12 Nov 2014, 11:15

HTTPS Certificates : some changes in the coming months

When you issue a certificate, there are some encryption mechanism under the hood. One of them is "SHA-1" and it has been declared as weak some months ago.

As a consequence :

  • Certificates should be issued using SHA-2 encryption mechanism instead of SHA-1
  • Main browsers are to drop progressively the support of SHA-1 certificates by lowering their level of security til they consider it as untrusted.
  • There are some incompatibility issues, mainly with Windows XP which does not support SHA-2 ; so as Microsoft no longer supports Windows XP and unless your are in China, you should be safe :-)

You can test your certificate for ex with SSL Labs or Shaaaaaaaaaaaa (a dedicated site on the topic).

So the action plan could be :

  1. Test your site to check if you use SHA-A1 certificates or not
  2. Depending on your audience, define a migration strategy depending on
    1. The expiration date for your certificates ; it may change the behavior on browsers side ; more details on Chrome/Firefox timeline mentioned above
    2. The browser's roadmap
  3. Don't forget to update the whole certificate chain ie get your new SHA-2 signed certificates but also the intermediary and root certificates from your certification authority. You can mix both (SHA-2 certificate with SHA-1 authorities certificates) but it's better to have a full SHA-2 certificate chain.
  4. Migrate to SHA-2

25 Sep 2014, 21:49

SSL, SHA-2 pour des certificats plus sûrs

En discutant certificats ssl avec @nhoizey, @vr m'a fait remarquer que Gandi et StartSSL (et d'autres) généraient des certificats en utilisant le protocol SHA-1 et que cela était "mal" car ce protocole est considéré comme "faible".

Je me suis alors souvenu que j'avais généré mon certificat en SHA-2. Toutefois, en testant, il se trouvait qu'un bout de la chaîne de certification était encore en SHA-1 même si mon certificat était en SHA-2.

N'écoutant que mon courage post-dinatoire, j'ai donc repris la procédure d'installation du certificat sous nginx fournie par StartSSL et ensuite j'ai adapté pour utiliser des certificats au format SHA-2.

En lieu et place de :

wget http://www.startssl.com/certs/ca.pem
wget http://www.startssl.com/certs/sub.class1.server.ca.pem
cat ssl.crt sub.class1.server.ca.pem ca.pem > /etc/nginx/conf/ssl-unified.crt

il faut faire :

wget http://www.startssl.com/certs/ca-sha2.pem
wget http://www.startssl.com/certs/class2/sha2/pem/sub.class2.server.sha2.ca.pem
cat ssl.crt sub.class2.server.sha2.ca.pem ca-sha2.pem > /etc/nginx/conf/ssl-unified.crt

Cela demande bien sûr que votre fichier ssl.crt soit déjà au format SHA-2 ; s'il est au format SHA-1, il faut en regénérer un nouveau avec les éventuels frais de révocation/renouvellement.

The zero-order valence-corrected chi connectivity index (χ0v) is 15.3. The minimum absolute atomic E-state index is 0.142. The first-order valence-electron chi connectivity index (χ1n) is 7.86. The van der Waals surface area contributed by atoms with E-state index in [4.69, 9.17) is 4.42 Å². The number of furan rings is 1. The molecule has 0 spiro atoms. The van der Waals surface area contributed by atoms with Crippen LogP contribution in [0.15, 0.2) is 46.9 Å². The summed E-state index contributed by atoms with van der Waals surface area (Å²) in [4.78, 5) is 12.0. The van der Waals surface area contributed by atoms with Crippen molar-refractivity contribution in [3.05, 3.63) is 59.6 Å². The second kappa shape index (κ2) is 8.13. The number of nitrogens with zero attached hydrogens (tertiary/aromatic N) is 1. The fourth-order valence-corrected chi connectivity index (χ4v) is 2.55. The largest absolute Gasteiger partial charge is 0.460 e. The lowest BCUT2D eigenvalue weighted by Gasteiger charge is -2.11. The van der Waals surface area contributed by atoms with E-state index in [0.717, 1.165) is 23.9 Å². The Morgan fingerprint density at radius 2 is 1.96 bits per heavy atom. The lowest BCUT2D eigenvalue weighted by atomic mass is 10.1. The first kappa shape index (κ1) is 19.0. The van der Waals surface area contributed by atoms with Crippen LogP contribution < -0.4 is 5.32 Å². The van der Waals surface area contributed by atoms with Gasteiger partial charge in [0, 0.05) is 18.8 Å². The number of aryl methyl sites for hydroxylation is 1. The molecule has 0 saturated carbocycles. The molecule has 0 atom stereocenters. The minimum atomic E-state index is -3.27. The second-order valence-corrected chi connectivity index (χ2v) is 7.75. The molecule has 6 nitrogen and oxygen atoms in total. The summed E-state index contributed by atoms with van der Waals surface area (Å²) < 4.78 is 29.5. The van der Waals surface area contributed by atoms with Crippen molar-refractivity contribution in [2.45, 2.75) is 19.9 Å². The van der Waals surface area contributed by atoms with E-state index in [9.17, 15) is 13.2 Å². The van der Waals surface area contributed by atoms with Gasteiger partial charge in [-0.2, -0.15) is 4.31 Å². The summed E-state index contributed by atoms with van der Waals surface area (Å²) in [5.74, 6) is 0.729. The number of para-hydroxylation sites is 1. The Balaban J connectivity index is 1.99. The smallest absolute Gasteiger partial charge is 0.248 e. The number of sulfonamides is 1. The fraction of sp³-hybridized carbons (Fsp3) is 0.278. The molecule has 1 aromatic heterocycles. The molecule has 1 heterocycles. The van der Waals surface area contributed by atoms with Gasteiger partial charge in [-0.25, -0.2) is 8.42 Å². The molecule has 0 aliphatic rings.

Relancer nginx, refaire le test et le tour est joué :)

Donc si vous générez des certificats, vérifiez les options de votre autorité de certification ; apparemment StartSSL fait du SHA-2 par défaut pour les nouveaux certificats comme indiqué sur le site fournissant le test ; Pour Gandi, c'est en cours de développement.

25 Sep 2013, 09:30

Once upton a time : Internet (a ConfsFR initiative)

First I apologise to my english readers but it would be a French resources only but which is worth being mentioned.

So the initiative ConfsFR aims to explain and make understand how internet works ; Two sessions happened since early september : the first one was about DNS and the second one about SSL/TLS and it was introduced by brilliant people on each matter. I don"t know to what extend it is accessible for novice but if you have some technical background or some knowledge about these topics, you will learn a lot.

On the site, you will find link to slides, to the video recording of the session, etc. For videos, you can see them on the dedicated channel (site is not yet updated)

If you can't attend next conference, it may be broadcasted when the event is located at "La Cantine" (co-working place in Paris). It's how I managed to watch most of the SSL/TLS session.

[Edit 1] Resources were added for :

18 Sep 2013, 09:30

MySQL/Postgres Roundup 18/9

On MySQL side, or should I say MariaDB one :

  • Google swaps out MySQL, moves to MariaDB : beyond the significative reference for MariaDB and the fact that Google will sustain his effort to patch MariaDB as they did for MySQL, the question that raised for me was : how long will Percona go with MySQL ? Percona's server was seen as an advanced version of MySQL with the inclusion of some patches (like Google's one for performance, etc) and for the tools they provide with/aside (like Percona toolkit or Xtrabackup). It does not seem they plan to make the switch so far...
  • Scaling your database via InnoDB table compression : where you can eliminate slow queries via innodb table compression. Constraints and limits are explained in the post.

On Postgres side :

More generally and even if it's a postgres example which is used, you should use UUIDs for your keys instead of traditionnal keys. Beyond unicity, if you are to use distributed systems, it would be one (or the only ?) way to avoid conflicts.